They find an inn.
They find an inn that isn’t burned down. They find a room and huddle into it, sprawled across floor and beds with Nott in the middle. The find a room and they listen, and Caleb’s mind is a dull roar of flame and devastation.
He hears nothing that is said to him. He feels sick. There is nothing left inside him to retch out, only a bitter emptiness that burns away at his insides like scalding flame charring the gleaming walls of a rib cage picked clean. There is no meat to him. There is no substance. Just a charcoal frame and a mouth full of tar.
Caleb slips out, careful not to make a sound. He’s gotten so good at being invisible.
They do not see him, or else they let him go. Nott is the focus. She deserves the focus. He cannot distract from this. This isn’t about him, Caduceus had said. He’s right. It’s selfish to think otherwise. Caleb is inconsequential.
Caleb rents another room. Closes the door and locks it behind him. Crawls underneath the bed where no one can see him and quietly shatters.
She’s right, of course. Caleb knows this. Knows it like he knows the blackness of his fingers, the smoke that never fades from his tongue. He is less than filth, less than ash. He means nothing to anyone except as a weapon towards destruction. He is a bomb waiting to go off. Everything he touches burns away.
It’s not fair, cries a small, traitorous portion of his mind that was once a bright young child running freely through the Zemni Fields. He curls around the thought and crushes it until it hurts. No , he thinks. This is what I deserve.
What will he do?
Caleb sees embers floating in the air before his eyes. He feels ash between his fingers. His skin feels foreign, like something he stole. He’s running on borrowed time. He exists only to change the terrible things that he’s done but he’s so far away from his goal and everything keeps crumbling away. For a moment, he’d allowed himself to get almost comfortable, to find something like joy—he loves them, he realizes, and it tastes bitter. He loves them all so much.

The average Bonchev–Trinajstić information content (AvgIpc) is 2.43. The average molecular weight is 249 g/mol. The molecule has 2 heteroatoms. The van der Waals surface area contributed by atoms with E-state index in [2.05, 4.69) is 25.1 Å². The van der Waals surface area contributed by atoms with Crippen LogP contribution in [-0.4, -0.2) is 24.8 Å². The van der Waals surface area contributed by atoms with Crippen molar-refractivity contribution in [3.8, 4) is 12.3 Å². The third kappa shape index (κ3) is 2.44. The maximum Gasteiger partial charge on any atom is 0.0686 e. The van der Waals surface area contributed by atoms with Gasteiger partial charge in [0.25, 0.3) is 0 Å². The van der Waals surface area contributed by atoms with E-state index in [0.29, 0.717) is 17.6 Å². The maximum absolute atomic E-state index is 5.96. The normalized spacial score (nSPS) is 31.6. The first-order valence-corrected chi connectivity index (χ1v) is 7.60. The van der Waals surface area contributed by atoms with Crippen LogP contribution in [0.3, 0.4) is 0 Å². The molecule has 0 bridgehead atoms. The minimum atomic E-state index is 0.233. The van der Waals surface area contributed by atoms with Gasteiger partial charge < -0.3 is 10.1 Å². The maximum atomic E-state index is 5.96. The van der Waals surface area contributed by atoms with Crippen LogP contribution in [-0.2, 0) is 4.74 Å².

He loves her. And he’d thought—he’d thought she’d loved him, too, but he is just a placeholder.
Luke has bright blue eyes. He’s so very smart. You’re a very smart boy, she said. Caleb realizes in this moment that whenever she told him those words they were never meant for him. My boy .
Caleb is a shoddy replacement. A filthy rag to shove into the deep wound to stem the blood. A patch covering the hole in the wall where the wind still whistles through.
He runs shaking fingers over the patch on his coat where it rests atop his curled knees. It’s a deep maroon color and stands out in contrast against the muddy brown. Nott had found it for him, nicked it from the remnants bin in a tailor’s shop. They’d cut it up and sewn it to the worn places on their clothes and he’d unraveled the rest into string for their pockets.
Patchwork. Mismatched. Temporary. Caleb had known he was temporary, but he’d never realized just how much. Placeholder boy, placeholder son. He wonders if she’d ever seen him, ever loved him, or if she’s always only ever seen an imagined portrait of her son.
His thoughts reach a crescendo. The flames climb to the ceiling and explode outwards, filling his ears with a roaring that refines to a high pitched whine. Caleb opens his eyes to see the rubble and suddenly he knows.
He can’t stay.
It hurts to think it but he’s knows it with more certainty than he knows anything else, in this moment. The thought is shining diamond among smothering smoke, clear and sharp and undeniable. Caleb knows that his presence puts his friends in danger. He’s known this from the very start. Selfishly, he’d stayed, clinging like a parasite to the taste of joy, because sometimes it seemed that maybe they wanted him. He is so, so starved for wanting. Nott’s hand in his, the press of her lips to his forehead, her fingers running gently through his hair—she’s been an anchor. She’s kept him here. And she—
He’s sure she doesn’t want him anymore. Not now that she has her real son back. Not now that she’s finally opened her eyes and seen the monster that he is.
It’s not your fault, she’d told him once. He’d always thought she was being a bit blind. But the curtains have lifted and here he is, naked in his monstrosity.
Caleb feels numb. He’d always known this would happen. To fool himself otherwise would have been despicable and yet here he was. Broken. Burning. Monstrous. Patchwork. Placeholder.
There’s a knock at the door. A voice, calling something that might be his name, though it’s hard to say beyond the buzzing in his ears. A click, like nimble fingers undoing a lock.
The door opens.